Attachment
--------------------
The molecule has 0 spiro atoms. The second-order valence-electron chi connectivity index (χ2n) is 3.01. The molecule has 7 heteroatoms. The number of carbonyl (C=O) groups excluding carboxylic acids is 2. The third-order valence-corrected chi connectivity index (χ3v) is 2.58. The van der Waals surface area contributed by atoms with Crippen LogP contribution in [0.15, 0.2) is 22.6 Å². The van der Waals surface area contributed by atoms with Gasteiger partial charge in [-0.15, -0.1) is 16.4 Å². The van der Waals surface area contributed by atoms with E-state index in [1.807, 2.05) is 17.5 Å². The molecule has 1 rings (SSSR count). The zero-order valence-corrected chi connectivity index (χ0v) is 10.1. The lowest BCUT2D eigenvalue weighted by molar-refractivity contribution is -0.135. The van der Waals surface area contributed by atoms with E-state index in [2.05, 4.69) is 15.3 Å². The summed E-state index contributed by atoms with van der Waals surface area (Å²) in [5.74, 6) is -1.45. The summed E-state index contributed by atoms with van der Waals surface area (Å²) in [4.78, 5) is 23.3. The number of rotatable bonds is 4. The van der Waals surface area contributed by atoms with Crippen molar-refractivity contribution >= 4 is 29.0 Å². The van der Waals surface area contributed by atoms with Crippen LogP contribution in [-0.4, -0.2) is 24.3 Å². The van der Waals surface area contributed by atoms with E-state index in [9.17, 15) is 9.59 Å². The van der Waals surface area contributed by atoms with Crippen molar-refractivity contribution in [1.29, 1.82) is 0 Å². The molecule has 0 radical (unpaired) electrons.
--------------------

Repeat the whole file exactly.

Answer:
The molecule has 0 spiro atoms. The second-order valence-electron chi connectivity index (χ2n) is 3.01. The molecule has 7 heteroatoms. The number of carbonyl (C=O) groups excluding carboxylic acids is 2. The third-order valence-corrected chi connectivity index (χ3v) is 2.58. The van der Waals surface area contributed by atoms with Crippen LogP contribution in [0.15, 0.2) is 22.6 Å². The van der Waals surface area contributed by atoms with Gasteiger partial charge in [-0.15, -0.1) is 16.4 Å². The van der Waals surface area contributed by atoms with E-state index in [1.807, 2.05) is 17.5 Å². The molecule has 1 rings (SSSR count). The zero-order valence-corrected chi connectivity index (χ0v) is 10.1. The lowest BCUT2D eigenvalue weighted by molar-refractivity contribution is -0.135. The van der Waals surface area contributed by atoms with E-state index in [2.05, 4.69) is 15.3 Å². The summed E-state index contributed by atoms with van der Waals surface area (Å²) in [5.74, 6) is -1.45. The summed E-state index contributed by atoms with van der Waals surface area (Å²) in [4.78, 5) is 23.3. The number of rotatable bonds is 4. The van der Waals surface area contributed by atoms with Crippen molar-refractivity contribution >= 4 is 29.0 Å². The van der Waals surface area contributed by atoms with Crippen LogP contribution in [-0.4, -0.2) is 24.3 Å². The van der Waals surface area contributed by atoms with E-state index in [9.17, 15) is 9.59 Å². The van der Waals surface area contributed by atoms with Crippen molar-refractivity contribution in [1.29, 1.82) is 0 Å². The molecule has 0 radical (unpaired) electrons.